The Earth’s tilt is approximately 23.5°. Okay, the exact number is 23.439281°. And it’s because of this tilt that we have the amazing seasons here on Earth.
So what exactly is the Earth’s tilt? Imagine there’s a line going directly through each object in the Solar System, passing from the north pole to the south pole and out into space in both directions. This is an object’s axis of rotation. The Earth has one, the Sun has one and every object in the Solar System has one.
The most important axis of rotation is the Sun’s; it’s the biggest, brightest object in the Solar System, so we’d better pay it some respect. Now if you compare the line that makes the Sun’s axis of rotation to the line that makes the Earth’s axis of rotation, you’ll get an angle. This is the Earth’s axial tilt away from the Sun’s axis of rotation. And that angle is 23.5°.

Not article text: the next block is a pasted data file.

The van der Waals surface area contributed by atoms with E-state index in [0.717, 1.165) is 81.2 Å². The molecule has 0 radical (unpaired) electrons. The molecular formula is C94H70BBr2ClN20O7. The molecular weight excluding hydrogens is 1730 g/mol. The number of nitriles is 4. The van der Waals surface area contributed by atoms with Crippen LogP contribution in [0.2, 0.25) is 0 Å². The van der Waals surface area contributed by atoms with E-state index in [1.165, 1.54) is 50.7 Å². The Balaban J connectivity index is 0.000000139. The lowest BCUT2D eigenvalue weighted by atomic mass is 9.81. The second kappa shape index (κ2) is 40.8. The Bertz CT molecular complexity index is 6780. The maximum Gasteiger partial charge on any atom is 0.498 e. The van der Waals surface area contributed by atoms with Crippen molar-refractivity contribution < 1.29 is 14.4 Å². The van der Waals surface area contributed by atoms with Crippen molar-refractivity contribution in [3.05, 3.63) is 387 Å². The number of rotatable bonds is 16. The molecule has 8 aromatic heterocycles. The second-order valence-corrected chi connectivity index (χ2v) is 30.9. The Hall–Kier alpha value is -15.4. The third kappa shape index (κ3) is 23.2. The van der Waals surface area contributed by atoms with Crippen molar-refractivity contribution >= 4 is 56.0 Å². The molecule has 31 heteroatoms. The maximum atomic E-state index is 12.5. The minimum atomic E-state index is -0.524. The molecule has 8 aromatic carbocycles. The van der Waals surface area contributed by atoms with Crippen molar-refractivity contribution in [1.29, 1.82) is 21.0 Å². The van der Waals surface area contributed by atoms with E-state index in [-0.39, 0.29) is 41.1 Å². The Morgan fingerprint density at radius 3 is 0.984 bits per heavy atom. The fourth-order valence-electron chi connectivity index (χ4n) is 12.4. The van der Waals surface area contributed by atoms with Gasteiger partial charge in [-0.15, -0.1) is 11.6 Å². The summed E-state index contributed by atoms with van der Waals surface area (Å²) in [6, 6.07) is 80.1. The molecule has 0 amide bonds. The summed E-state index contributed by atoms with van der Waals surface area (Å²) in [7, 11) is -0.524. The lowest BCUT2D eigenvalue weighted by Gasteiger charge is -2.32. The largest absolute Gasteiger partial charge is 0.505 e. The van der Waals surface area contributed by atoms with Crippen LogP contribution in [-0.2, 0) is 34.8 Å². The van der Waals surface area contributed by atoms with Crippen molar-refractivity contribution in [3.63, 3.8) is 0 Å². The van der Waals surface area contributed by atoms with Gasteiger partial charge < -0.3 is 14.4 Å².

The Earth north pole is always pointed towards the same star in the sky – Polaris. And so as it orbits around the Sun, the various hemispheres of the Earth get more or less sunlight. When the Sun is on the same side as Polaris, the northern hemisphere receives more sunlight – this is summer for the north, and winter for the southern hemisphere. And then 6 months later, the Sun and Polaris are on opposite sides of the Earth. The north pole is tilted away from the Sun, and so it receives less sunlight. That’s when we have winter in the northern hemisphere.
If the Earth didn’t have a tilted axis, there wouldn’t be any seasons. Regions in the north and south would always be cold, while the equator would always be hot. And that just wouldn’t be any fun.
We’ve also recorded an episode of Astronomy Cast all about Earth. Listen here, Episode 51: Earth.